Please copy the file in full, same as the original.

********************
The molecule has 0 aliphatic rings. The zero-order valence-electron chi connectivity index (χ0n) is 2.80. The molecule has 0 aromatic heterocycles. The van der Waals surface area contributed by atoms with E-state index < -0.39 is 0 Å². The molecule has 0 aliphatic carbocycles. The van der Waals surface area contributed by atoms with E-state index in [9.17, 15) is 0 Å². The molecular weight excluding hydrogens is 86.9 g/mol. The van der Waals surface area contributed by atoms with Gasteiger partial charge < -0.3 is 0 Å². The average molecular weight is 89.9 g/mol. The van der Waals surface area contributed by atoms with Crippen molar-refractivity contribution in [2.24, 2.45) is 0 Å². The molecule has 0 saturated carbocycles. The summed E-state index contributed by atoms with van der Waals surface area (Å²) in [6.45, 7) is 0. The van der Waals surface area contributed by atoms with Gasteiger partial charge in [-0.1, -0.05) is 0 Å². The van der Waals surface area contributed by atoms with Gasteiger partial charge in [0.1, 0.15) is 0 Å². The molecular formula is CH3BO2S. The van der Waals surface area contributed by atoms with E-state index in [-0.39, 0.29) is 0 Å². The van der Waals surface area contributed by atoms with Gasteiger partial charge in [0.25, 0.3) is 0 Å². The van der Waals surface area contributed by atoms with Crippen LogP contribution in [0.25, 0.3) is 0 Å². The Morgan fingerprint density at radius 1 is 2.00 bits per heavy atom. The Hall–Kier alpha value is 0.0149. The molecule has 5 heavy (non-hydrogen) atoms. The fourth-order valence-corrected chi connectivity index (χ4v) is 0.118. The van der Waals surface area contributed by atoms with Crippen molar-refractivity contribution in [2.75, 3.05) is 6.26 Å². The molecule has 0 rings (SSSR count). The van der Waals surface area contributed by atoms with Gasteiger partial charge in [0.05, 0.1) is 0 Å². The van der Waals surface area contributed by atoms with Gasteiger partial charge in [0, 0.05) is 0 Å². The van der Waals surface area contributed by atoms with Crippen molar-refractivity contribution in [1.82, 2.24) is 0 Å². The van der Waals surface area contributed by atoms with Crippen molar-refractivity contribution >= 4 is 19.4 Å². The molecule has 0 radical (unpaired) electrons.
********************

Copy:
The molecule has 0 aliphatic rings. The zero-order valence-electron chi connectivity index (χ0n) is 2.80. The molecule has 0 aromatic heterocycles. The van der Waals surface area contributed by atoms with E-state index < -0.39 is 0 Å². The molecule has 0 aliphatic carbocycles. The van der Waals surface area contributed by atoms with E-state index in [9.17, 15) is 0 Å². The molecular weight excluding hydrogens is 86.9 g/mol. The van der Waals surface area contributed by atoms with Gasteiger partial charge < -0.3 is 0 Å². The average molecular weight is 89.9 g/mol. The van der Waals surface area contributed by atoms with Crippen molar-refractivity contribution in [2.24, 2.45) is 0 Å². The molecule has 0 saturated carbocycles. The summed E-state index contributed by atoms with van der Waals surface area (Å²) in [6.45, 7) is 0. The van der Waals surface area contributed by atoms with Gasteiger partial charge in [-0.1, -0.05) is 0 Å². The van der Waals surface area contributed by atoms with Gasteiger partial charge in [0.1, 0.15) is 0 Å². The molecular formula is CH3BO2S. The van der Waals surface area contributed by atoms with E-state index in [-0.39, 0.29) is 0 Å². The van der Waals surface area contributed by atoms with Gasteiger partial charge in [0.25, 0.3) is 0 Å². The van der Waals surface area contributed by atoms with Crippen LogP contribution in [0.25, 0.3) is 0 Å². The Morgan fingerprint density at radius 1 is 2.00 bits per heavy atom. The Hall–Kier alpha value is 0.0149. The molecule has 5 heavy (non-hydrogen) atoms. The fourth-order valence-corrected chi connectivity index (χ4v) is 0.118. The van der Waals surface area contributed by atoms with Crippen molar-refractivity contribution in [2.75, 3.05) is 6.26 Å². The molecule has 0 rings (SSSR count). The van der Waals surface area contributed by atoms with Gasteiger partial charge in [0.05, 0.1) is 0 Å². The van der Waals surface area contributed by atoms with Gasteiger partial charge in [0, 0.05) is 0 Å². The van der Waals surface area contributed by atoms with Crippen molar-refractivity contribution in [1.82, 2.24) is 0 Å². The van der Waals surface area contributed by atoms with Crippen molar-refractivity contribution >= 4 is 19.4 Å². The molecule has 0 radical (unpaired) electrons.